Flight Testing Soon for Upgraded Marine Corps K-MAX UAS

The Marine Corps’ first two Kaman K-MAX Helicopters arrived at Marine Corps Air Station Yuma, Ariz., Saturday, May 7, 2016. The K-MAX will be added to MCAS Yuma’s already vast collection of military air assets, and will utilize the station’s ranges to strengthen training, testing and operations across the Marine Corps. U.S. MARINE CORPS / Pfc. George Melendez

ARLINGTON, Va. — Kaman Air Vehicles, a division of Kaman Aerospace Corp., has conducted the first flight of the upgraded heavy-lift K-MAX unmanned rotorcraft — the K-MAX Titan — and expects to fly the two Marine Corps similarly upgraded K-MAX aircraft this month, the company said in a release. 

“We are excited to reach this major milestone on K-MAX Titan — watching this capability take to the skies and knowing that we are going to solve some of the toughest challenges for our commercial and military customers,” said Roger Wassmuth, senior director, Business Development, Air Vehicles Division, in the release. 

The new K-MAX Titan system will be available for existing K-MAX aircraft as well as on new production K-MAX helicopters, the company said. The K-MAX is a rugged, low-maintenance aircraft that features a counter-rotating rotor system and is optimized for repetitive external load operations. The aircraft can lift up to 6,000 pounds (2,722 kilograms) with unmatched performance in hot and high conditions.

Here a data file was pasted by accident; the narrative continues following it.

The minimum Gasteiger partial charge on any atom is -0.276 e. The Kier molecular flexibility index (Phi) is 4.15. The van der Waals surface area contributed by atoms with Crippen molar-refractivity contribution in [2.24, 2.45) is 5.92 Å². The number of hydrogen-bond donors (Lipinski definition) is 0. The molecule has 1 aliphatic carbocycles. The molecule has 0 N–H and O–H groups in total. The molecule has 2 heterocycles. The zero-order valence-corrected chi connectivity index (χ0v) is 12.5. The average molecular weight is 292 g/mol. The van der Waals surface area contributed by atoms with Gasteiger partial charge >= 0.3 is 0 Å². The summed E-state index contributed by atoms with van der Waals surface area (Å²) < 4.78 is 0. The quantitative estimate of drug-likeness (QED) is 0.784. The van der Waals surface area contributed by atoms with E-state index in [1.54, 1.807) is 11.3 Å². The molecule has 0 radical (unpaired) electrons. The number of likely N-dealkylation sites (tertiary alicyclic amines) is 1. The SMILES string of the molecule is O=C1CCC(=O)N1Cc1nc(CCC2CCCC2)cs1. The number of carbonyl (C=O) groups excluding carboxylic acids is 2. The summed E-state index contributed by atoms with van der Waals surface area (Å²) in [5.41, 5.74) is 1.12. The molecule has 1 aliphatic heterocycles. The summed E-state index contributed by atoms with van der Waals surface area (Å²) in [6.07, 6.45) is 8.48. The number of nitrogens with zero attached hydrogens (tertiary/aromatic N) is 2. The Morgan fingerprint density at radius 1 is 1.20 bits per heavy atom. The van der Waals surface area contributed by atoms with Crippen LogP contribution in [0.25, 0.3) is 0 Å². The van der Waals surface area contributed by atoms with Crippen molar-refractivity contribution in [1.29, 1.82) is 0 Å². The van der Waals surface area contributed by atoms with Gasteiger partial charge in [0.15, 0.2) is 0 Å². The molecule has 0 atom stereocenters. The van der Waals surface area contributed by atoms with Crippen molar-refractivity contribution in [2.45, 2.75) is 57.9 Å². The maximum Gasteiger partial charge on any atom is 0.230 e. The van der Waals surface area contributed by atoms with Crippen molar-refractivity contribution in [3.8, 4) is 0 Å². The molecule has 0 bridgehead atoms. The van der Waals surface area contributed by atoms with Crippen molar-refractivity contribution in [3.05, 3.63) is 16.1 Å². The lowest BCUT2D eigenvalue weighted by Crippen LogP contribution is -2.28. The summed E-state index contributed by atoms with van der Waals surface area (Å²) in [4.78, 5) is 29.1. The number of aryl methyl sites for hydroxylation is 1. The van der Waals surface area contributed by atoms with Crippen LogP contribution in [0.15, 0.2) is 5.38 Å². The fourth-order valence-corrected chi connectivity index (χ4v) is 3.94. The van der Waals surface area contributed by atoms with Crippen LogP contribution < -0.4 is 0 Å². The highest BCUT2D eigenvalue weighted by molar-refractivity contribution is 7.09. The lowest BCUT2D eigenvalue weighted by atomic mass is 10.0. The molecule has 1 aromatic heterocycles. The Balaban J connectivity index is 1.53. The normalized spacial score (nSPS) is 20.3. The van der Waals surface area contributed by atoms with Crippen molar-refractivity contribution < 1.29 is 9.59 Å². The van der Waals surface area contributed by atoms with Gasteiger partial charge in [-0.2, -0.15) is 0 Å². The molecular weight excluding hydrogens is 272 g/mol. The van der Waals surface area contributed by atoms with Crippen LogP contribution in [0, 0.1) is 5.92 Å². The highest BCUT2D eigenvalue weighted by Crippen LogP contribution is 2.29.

At the same time, Kaman is upgrading the autonomous capabilities of the two Marine Corps K-MAX air vehicles through a funded government contract. The two air vehicles are being upgraded with the K-MAX Titan unmanned system and Near Earth Autonomy’s sensor-based autonomy suite. 

Flight-testing of the upgraded Marine Corps K-MAX air vehicles is expected to start in May 2021.  

The Marine Corps’ acquired two K-MAX systems as cargo resupply UAS, which it designated as CQ-24As. The system consists of two unmanned K-MAX helicopters, main operating base and forward operating base ground control stations, and associated ground support equipment and spares. The Marine Corps conducted evaluations of the K-MAX to fill an urgent requirement for an unmanned ability to deliver/retrograde cargo to forward operating bases while avoiding the use of convoys over dangerous routes.  

In November 2011, the Marine Corps deployed the CQ-24A as a government-owned, contractor-operated system into Afghanistan for a six-month evaluation in combat conditions. The deployment was extended through May 2014. The two K-MAX aircraft, along with the rest of the system, were delivered to Marine Operational Test And Evaluation Squadron One (VMX-1) in 2016 to support further cargo UAS experimentation and concept of operations development. In April 2019, Kaman was awarded a contract to replace the avionics in the CQ-24s and return them to flight status.